What is the NYDFS Cybersecurity Regulation?

By Jeff Aldorisio

Posted on Feb 22, 2019

In September 2016, the New York Department of Financial Services (NY DFS) announced its landmark Cybersecurity Regulation, creating the first regulatory cybersecurity-specific compliance requirement. Enforced beginning on February 15, 2019, the NY DFS Cybersecurity Regulation requires all Covered Entities and licensed persons who are not fully exempt from the Regulation to submit a Certification of Compliance. The document provides an attestation covering compliance for the 2018 calendar year. Despite being enforceable for two years, NY DFS filed its first charges in July 2020. With the agency now showing its teeth, understanding the NY DFS cybersecurity regulation requirements can protect data and reputation.

What is the NY DFS Cybersecurity Rule?

The NY DFS Cybersecurity Regulation, 23 NYCRR 500, intends to promote supply chain cybersecurity across the financial services industry by creating a rigorous risk-based approach to cybersecurity and vendor risk management.

The law establishes sixteen cybersecurity compliance requirements including:

  • 500.2: Establishing a cybersecurity program
  • 500.3: Creating a cybersecurity policy
  • 500.4: Appointing a Chief Information Security Officer (CISO)
  • 500.5: Engaging in penetration testing
  • 500.6: Establishing an audit trail
  • 500.7: Creating access privileges according to the principle of least privilege
  • 500.8: Ensuring application security
  • 500.9: Establishing a risk assessment
  • 500.10: Appointing cybersecurity personnel and intelligence
  • 500.11: Creating a third-party service provider security policy
  • 500.12: Enforcing multi-factor authentication
  • 500.13: Limiting data retention
  • 500.14: Establishing training and monitoring programs
  • 500.15: Encrypting nonpublic information (NPI)
  • 500.16: Establishing an incident response plan

What is a Certification of Compliance?

Organizations that need to meet NY DFS Cybersecurity Regulation compliance must complete the Certification of Compliance confirming compliance using the DFS Portal where they enter the following information:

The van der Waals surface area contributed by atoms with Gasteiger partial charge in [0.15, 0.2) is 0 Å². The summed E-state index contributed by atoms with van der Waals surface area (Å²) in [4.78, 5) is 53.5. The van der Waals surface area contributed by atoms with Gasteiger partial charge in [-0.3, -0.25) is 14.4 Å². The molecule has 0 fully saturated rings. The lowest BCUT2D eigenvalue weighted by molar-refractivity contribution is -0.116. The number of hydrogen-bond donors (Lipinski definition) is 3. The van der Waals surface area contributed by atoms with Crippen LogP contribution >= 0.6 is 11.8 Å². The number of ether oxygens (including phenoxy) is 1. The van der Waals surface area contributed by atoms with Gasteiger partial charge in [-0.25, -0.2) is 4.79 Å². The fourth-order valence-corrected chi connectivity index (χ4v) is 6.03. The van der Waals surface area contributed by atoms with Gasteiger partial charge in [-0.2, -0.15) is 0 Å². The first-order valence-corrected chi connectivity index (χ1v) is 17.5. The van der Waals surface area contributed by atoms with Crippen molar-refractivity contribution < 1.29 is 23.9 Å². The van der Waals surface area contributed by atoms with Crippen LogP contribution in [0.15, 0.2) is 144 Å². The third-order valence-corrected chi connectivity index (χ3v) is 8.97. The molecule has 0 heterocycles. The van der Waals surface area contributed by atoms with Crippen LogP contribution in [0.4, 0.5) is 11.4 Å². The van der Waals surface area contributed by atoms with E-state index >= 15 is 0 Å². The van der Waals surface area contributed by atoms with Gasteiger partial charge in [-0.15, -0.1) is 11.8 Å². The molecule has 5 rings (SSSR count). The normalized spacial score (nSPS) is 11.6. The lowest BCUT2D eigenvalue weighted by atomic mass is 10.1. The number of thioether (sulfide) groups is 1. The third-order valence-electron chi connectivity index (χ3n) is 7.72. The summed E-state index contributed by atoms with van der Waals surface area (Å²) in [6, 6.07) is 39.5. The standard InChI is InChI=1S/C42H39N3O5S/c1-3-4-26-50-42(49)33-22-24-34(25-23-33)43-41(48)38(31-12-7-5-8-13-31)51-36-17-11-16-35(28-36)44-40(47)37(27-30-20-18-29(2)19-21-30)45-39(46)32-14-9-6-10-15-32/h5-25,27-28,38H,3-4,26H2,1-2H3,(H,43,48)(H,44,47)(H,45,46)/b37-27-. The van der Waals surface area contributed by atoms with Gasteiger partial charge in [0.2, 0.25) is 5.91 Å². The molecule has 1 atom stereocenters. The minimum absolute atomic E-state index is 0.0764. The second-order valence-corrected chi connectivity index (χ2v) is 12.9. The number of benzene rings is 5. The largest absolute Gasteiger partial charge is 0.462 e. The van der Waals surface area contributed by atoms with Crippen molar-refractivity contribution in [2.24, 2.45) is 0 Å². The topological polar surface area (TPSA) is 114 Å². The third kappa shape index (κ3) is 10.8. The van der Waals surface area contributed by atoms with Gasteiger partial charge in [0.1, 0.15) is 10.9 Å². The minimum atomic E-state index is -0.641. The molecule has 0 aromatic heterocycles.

• Entity or First name
  • Last name (for individuals)
  • Employed by (for individuals)
  • Social Security or Tax ID Number
  • Address
  • Date of birth (for individuals)
  • Type of license or field of business
  • Phone number
  • Who reviewed the certification of compliance
  • Name of Board member(s) certifying
  • Titles
  • Email
  • Covered Entity Tax ID Number
  • Date Board resolved any compliance findings
  • Year

This entry serves as an attestation that the organization has engaged in the appropriate compliance requirements even though no documentation needs to be uploaded to the portal. However, Under 23 CRR-NY 500.2 “Cybersecurity program,” the law notes that regulated entities must make all documentation available to the superintendent upon request. Ultimately, while the law does not specify an audit requirement, the attestation provided in the Certification of Compliance indicates that the appropriate audit trail documents exist and can be provided to the superintendent.

Does 23 CRR-NY 500 have any exemptions?

Although most financial services organizations need to meet NY DFS Cybersecurity Regulation compliance, a few limited exemptions exist.

Small businesses

Under the law, limited exemptions exist for small businesses. To qualify, a company must meet at least one of the following requirements:

  • Fewer than 10 employees
  • New York business operation gross annual revenue of less than $5 million for the preceding three fiscal years
  • Less than $10m in year-end total assets

These organizations are only exempt from the following sections:

  • 500.4
  • 500.5
  • 500.6
  • 500.8:
  • 500.12
  • 500.14
  • 500.15
  • 500.16

Covered by organization’s program

Any covered entity employees, agents, representatives, or designees who would also be considered covered entities can use the original company’s cybersecurity program and need not create their own.

Lack of systems and data

Another set of limited exemptions can be applied to a covered entity that neither directly nor indirectly incorporates information systems into its business and does not nor is required to directly or indirectly manage any NPI. These organizations are exempt from:

  • 500.2
  • 500.6
  • 500.7
  • 500.8
  • 500.10
  • 500.12
  • 500.14
  • 500.15
  • 500.16

Corporate non-public information only

Additionally, organizations under article 70 of the Insurance Law that only manage their corporate parent company’s non-public information are exempt from:

  • 500.2
  • 500.3
  • 500.4
  • 500.5
  • 500.6
  • 500.7
  • 500.8
  • 500.10
  • 500.12
  • 500.14
  • 500.15
  • 500.16

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